Born: Cedar Rapids, 1981
What he’s known for: Movie, television and video game actor
Undoubtedly most recognizable for his depiction of Frodo Baggins in Peter Jackson’s adaptation of “The Lord of the Rings,” Elijah Wood is originally from Cedar Rapids, where he grew up and lived until age 7. From there, he began appearing in films including the 2001 release of “The Fellowship of the Ring.”
Iowans really are everywhere, not content to be constrained to the realm of the real. Individuals from the state are also scattered across fiction.
While certain characters, such as Ray Kinsella from “Field of Dreams” or Francesca Johnson from “Bridges of Madison County” are obvious picks as they are part of stories set in the state, the following six characters all hail from the Hawkeye State.
Born: Haggleworth, a fictional Iowa town, Feb. 28, 1938
What he’s known for: Newsman of the 1970s from “Anchorman”
You won’t find the birth city of Ronald Joseph Aaron Burgundy on a map. Haggleworth, according to Burgundy’s autobiography, “Let Me Off At the Top!,” is a small coal-mining town where Burgundy spent his early days. Burgundy would go on to become part of San Diego’s Channel 4 News Team, as depicted the 2004 film “Anchorman” and its 2013 sequel.
Born: Fallville
First appearance: January 1940
What he’s known for: Member of the Justice League
The character of Barry Allen is perhaps better known as The Flash, “The Fastest Man Alive.” The character has more than 80 years of history since appearing in “Flash Comics No. 1,” and part of that history includes claiming the fictional Fallville, Iowa, as his place of birth before making the move to the more metropolitan Central City.
The character has appeared in a variety of incarnations across comic books, television and film. Perhaps his most prominent depictions include Grant Gustin’s take on the character in the CW’s “The Flash” and Ezra Miller’s cinematic appearance in “Justice League.”
Born: June 18 in Waverly
What he’s known for: Member of the Avengers
First appearance: 1964
Clint Barton, a.k.a. Hawkeye, made his first appearance in the pages of Marvel Comics in 1964 as a rival to Iron Man. The archer would go on to team up with his former enemy in Avengers #16 a year later.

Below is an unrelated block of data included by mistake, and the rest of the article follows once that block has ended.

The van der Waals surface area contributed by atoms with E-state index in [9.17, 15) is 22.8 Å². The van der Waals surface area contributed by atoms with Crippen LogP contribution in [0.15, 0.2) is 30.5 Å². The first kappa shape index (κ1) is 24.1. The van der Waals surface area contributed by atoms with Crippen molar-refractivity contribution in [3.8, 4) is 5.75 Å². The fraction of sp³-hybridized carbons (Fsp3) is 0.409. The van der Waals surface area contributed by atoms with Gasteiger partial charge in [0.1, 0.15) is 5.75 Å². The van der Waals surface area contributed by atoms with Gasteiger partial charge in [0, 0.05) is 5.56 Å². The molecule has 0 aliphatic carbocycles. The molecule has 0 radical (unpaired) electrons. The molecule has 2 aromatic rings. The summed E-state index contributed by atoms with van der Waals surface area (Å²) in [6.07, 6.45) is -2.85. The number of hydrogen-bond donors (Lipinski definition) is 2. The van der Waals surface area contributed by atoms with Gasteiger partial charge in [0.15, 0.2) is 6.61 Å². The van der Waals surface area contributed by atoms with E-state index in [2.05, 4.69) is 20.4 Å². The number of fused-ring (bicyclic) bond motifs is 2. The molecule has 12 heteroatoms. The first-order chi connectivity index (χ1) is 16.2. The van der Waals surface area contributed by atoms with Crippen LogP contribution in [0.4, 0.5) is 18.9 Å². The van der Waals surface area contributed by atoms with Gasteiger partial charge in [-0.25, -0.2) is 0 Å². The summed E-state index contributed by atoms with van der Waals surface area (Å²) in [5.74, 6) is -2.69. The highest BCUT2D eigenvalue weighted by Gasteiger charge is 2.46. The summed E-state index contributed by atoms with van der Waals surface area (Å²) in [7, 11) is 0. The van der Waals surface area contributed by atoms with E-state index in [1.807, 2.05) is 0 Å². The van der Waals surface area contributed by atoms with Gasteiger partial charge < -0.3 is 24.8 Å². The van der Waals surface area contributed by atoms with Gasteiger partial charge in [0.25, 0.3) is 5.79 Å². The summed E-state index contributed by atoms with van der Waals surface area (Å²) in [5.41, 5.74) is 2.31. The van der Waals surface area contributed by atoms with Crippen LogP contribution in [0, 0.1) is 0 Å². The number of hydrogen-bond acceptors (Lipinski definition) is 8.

In the world of film, Clint Barton is portrayed by Jeremy Renner, who first appeared on screen in the role during the 2011 film “Thor” before joining the Avengers a year later as a founding member of the superhero group. In 2021, coinciding with the Hawkeye State’s 175th anniversary, the avenging archer received a Disney Plus show titled after him.
Born: Ottumwa
What he’s known for: Corporal in the Mobile Army Surgical Hospital (M.A.S.H.)
First appearance: 1970
Depicted in both the 1970 film “M.A.S.H.” and its subsequent television series of the same name by Gary Burghoff, Walter “Radar” O’Reilly is known as a corporal in the U.S armed forces’ Mobile Army Surgical Hospital. Prior to these iterations, the character appeared in the novel by Richard Hooker and W. C. Heinz.
Radar’s origins stretch even further back than the book through Don Shaffer, the real-life person who served with Hooker and on whom Radar is based. Shaffer served in both the Korean and Vietnam Wars and, like Radar, Shaffer was born in Ottumwa, though, unlike Radar, Shaffer has no ESP to speak of.
Born: June 14, Keystone
What she’s known for: A recurring cast member with Jim Henson’s “The Muppets”
First appearance: 1974
On Oct. 13, 1974, Miss Piggy made her on-screen debut on “Herb Alpert and the TJB” and from there became a star known the world over. When “The Muppet Show” came calling just a few years later, Piggy answered the call and the Keystone-born celebrity has appeared in numerous theatrically released films and television specials over the course of her long career.
Born: Riverside, March 22
Lifetime: 2233-2371
What he’s known for: Seminal protagonist of the long-running “Star Trek” franchise
Captain of the U.S.S. Enterprise, James T. Kirk led the space fairing vessel on a five-year mission exploring various worlds yet unknown to the United Federation of Planets, founded in 2161. Though suspected dead in 2293, his death actually took place in 2371 on the planet Veridian III, where he was buried by his successor, Captain Jean-Luc Piccard. 
James T. Kirk was portrayed by actor William Shatner across multiple “Star Trek” television seasons and motion pictures as well as, more recently, actor Chris Pine playing an alternate universe version of the character.
More:50 years of ‘Star Trek’ and 35 Years of TrekFest
Isaac Hamlet covers arts, entertainment and culture at the Des Moines Register. Reach him at [email protected] or 319-600-2124, or follow him on Twitter @IsaacHamlet.